The range in which the true effects lies with a given degree of certainty. In other words, the CI provides clinicians a range of values in which they can be reasonably confident (e.g., 95%) that they will find a result when implementing the study findings. In general, narrower CIs are more favorable than wider CIs; where confidence intervals are wide, they indicate less precise estimates of effect. When the confidence interval crosses the point of no effect (e.g., for OR or RR, no effect=1; for effect size, no effect=0), it demonstrates no statistical significance.
The probability that any particular outcome would have occurred by chance. A p value of 0.05 or less would be considered a statistically significant result in healthcare research. Considered to be inferior to Confidence Intervals in determining significance of studies.
Sensitivity = a/(a + c)
Sensitivity measures the proportion of patients with the disease who also test positive for the disease in this study. It is the probability that a person with the disease will have a positive test result.
Specificity = d/(b + d)
Specificity measures the proportion of patients without the disease who also test negative for the disease in this study. It is the probability that a person without the disease will have a negative test result.
Positive Predictive Value (PPV) = a / a+b
PPV is the probability that subjects with a positive screening test truly have the disease. PPV can also be calculated as PPV = sensitivity x prevalence / sensitivity x prevalence + (1-sensitivity) x (1-prevalence)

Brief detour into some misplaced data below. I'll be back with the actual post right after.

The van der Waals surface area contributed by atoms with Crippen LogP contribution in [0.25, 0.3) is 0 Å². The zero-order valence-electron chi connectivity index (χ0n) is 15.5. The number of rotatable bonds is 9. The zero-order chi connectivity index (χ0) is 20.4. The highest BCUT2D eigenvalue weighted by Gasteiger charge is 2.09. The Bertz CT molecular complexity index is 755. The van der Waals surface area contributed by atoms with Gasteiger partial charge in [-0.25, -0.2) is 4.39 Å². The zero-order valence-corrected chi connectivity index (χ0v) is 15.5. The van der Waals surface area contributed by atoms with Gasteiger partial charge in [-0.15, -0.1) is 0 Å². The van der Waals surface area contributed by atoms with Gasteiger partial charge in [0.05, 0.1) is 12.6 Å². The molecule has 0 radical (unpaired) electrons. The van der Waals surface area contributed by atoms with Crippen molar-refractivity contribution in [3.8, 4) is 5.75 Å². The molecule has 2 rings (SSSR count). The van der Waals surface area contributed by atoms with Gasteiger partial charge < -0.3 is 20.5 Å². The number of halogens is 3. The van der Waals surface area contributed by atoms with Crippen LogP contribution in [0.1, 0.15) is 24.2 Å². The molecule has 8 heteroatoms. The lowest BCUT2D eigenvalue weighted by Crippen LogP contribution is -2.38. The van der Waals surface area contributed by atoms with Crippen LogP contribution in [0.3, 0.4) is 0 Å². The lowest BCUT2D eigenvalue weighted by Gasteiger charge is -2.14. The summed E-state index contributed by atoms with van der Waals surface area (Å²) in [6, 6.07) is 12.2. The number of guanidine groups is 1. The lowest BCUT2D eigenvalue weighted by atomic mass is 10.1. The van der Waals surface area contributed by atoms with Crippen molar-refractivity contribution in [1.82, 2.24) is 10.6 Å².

Negative Predictive Value (NPV) = d / c +d
NPV is the probability that subjects with a negative screening test truly don't have the disease. NPV can also be calculated as NPV = specificity x (1-prevalence) / (1-sensitivity) x prevalence + specificity x (1-prevalence)
Note that the PPV and NPV is not intrinsic to the test - it depends also on the prevalence. NPV and PPV should only be used if the prevalence of patients being evaluated is equivalent to the prevalence of the diseases in the reported population.
Likelihood Ratios (LR): The LR is the probability of a given test result in a patient with the target disorder divided by the probability of that same result in a person without the target disorder. Unlike the sensitivity and specificity, LRs are immune to prevalence.
Positive Likelihood Ratio (LR+) = a/(a+c) / b/(b+d)
The probability that an individual with the target disorder has a positive test probability divided by the probability that an individual without the target disorder has a positive test. In other words, LR+ = true positivity rate / false positivity rate, which is the same as sensitivity / (1- specificity).
Negative Likelihood Ratio (LR-) = c/(a+c) / d(b+d)
The probability of an individual with the target disorder having a negative test divided by the probability of an individual without the target disorder having a negative test. In terms of sensitivity and specificity, LR- = (1-sensitivity) / specificity
How to interpret a forest plot. Video by Terry Shaneyfelt